Microprocessor lends prosthetic legs a more natural gait

Building a robotic leg that’s ready for the real world is more complicated than developing something that can walk on a treadmill. The world is full of bumps, hills and twists that require a prosthetic limb to be constantly adapting to new demands.

Michigan Technological University researchers will present a paper this month on a robotic leg they developed that can adapt to different terrains. The big improvement comes in the ankle, which is controlled by a microprocessor and can move side-to-side on top of the already common up-and-down motion.

“… In reality, we never walk in a straight line for any length of time,” Michigan Technological University mechanical engineering assistant professor Mo Rastgaar said in a release. “When you walk and reach an obstacle, you have to turn, and there’s always something in our way.”

“[The microprocessor and new motions] provide active control of the joint and improve safety and function,” Mayo Clinic Biomechanics/Motion Analysis Laboratory director Kenton Kaufman said in the release. “But the advantage of Mo’s foot is that it is biomimetic — it mimics biology — so it allows a more natural walking pattern to occur, which should result in a better gait and fewer falls.”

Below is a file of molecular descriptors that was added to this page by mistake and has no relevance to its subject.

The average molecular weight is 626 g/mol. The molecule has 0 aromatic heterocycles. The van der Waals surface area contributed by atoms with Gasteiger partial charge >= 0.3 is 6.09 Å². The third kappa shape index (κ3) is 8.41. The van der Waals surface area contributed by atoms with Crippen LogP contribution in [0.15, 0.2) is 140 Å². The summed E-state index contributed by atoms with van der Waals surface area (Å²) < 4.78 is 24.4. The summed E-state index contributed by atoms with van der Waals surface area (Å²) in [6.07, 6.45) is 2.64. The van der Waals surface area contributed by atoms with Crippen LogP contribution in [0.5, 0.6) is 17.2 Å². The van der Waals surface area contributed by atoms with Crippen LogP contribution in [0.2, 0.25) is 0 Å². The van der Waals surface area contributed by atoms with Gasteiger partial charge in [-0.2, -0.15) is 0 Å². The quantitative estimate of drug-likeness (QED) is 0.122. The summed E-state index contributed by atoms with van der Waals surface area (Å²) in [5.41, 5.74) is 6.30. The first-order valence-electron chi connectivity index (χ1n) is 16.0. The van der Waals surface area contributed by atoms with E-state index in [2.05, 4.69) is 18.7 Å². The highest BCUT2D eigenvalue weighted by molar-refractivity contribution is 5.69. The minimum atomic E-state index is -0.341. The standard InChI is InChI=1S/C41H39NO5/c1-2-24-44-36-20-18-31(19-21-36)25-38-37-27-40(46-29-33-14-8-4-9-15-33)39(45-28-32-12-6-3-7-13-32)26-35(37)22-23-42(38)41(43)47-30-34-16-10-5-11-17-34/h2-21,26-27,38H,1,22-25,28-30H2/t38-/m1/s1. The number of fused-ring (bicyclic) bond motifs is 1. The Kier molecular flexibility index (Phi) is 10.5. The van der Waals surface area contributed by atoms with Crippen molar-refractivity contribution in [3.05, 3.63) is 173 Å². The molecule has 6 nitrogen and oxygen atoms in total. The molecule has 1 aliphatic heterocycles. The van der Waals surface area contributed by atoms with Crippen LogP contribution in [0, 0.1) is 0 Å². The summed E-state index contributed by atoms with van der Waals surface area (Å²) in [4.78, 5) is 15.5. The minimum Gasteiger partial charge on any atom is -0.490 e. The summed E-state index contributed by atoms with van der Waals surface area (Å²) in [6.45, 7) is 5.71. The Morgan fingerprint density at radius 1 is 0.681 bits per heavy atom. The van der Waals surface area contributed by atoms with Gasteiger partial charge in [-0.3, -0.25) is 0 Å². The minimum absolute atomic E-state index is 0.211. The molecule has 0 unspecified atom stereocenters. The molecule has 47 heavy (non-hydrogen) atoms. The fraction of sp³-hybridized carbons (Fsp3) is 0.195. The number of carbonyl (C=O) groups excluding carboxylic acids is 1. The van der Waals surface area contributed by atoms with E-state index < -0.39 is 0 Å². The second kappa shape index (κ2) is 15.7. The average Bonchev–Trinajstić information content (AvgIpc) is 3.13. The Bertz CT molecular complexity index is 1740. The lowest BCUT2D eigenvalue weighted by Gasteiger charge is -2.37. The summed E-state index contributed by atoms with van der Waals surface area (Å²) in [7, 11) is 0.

The leg works through a combination of pressure sensors and a microprocessor. The sensors are located on the bottom of the prosthetic foot, where they take in information about how the wearer is walking and send it to the microprocessor. The data is then used to adjust the leg to the most natural position.

The leg is driven by a cable, which runs between the ankle and a control box. The researchers situated the control box so it sits higher up on the leg. The limb then feels lighter and more comfortable.

Beginning in the summer of 2014, the Michigan team will collaborate with the Mayo Clinic on improving the design of the prosthetic leg. In the future, they hope to offer it to amputees, with a focus on veterans.